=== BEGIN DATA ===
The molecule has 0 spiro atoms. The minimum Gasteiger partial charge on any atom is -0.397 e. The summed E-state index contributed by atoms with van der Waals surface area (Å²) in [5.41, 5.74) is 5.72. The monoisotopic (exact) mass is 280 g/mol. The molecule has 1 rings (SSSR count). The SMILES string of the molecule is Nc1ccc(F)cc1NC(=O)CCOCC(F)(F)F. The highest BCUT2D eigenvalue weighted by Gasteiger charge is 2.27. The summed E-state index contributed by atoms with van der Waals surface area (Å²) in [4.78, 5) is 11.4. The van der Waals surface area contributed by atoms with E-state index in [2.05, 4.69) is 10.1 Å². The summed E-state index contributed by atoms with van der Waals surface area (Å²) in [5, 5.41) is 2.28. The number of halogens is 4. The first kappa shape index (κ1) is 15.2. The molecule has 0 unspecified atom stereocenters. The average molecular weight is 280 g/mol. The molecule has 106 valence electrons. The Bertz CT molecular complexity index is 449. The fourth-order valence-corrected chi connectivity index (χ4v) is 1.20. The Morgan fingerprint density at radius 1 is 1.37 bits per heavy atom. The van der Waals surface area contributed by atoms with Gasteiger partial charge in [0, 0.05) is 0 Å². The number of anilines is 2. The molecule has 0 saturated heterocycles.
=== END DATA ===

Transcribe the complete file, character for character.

The molecule has 0 spiro atoms. The minimum Gasteiger partial charge on any atom is -0.397 e. The summed E-state index contributed by atoms with van der Waals surface area (Å²) in [5.41, 5.74) is 5.72. The monoisotopic (exact) mass is 280 g/mol. The molecule has 1 rings (SSSR count). The SMILES string of the molecule is Nc1ccc(F)cc1NC(=O)CCOCC(F)(F)F. The highest BCUT2D eigenvalue weighted by Gasteiger charge is 2.27. The summed E-state index contributed by atoms with van der Waals surface area (Å²) in [4.78, 5) is 11.4. The van der Waals surface area contributed by atoms with E-state index in [2.05, 4.69) is 10.1 Å². The summed E-state index contributed by atoms with van der Waals surface area (Å²) in [5, 5.41) is 2.28. The number of halogens is 4. The first kappa shape index (κ1) is 15.2. The molecule has 0 unspecified atom stereocenters. The average molecular weight is 280 g/mol. The molecule has 106 valence electrons. The Bertz CT molecular complexity index is 449. The fourth-order valence-corrected chi connectivity index (χ4v) is 1.20. The Morgan fingerprint density at radius 1 is 1.37 bits per heavy atom. The van der Waals surface area contributed by atoms with Gasteiger partial charge in [0, 0.05) is 0 Å². The number of anilines is 2. The molecule has 0 saturated heterocycles.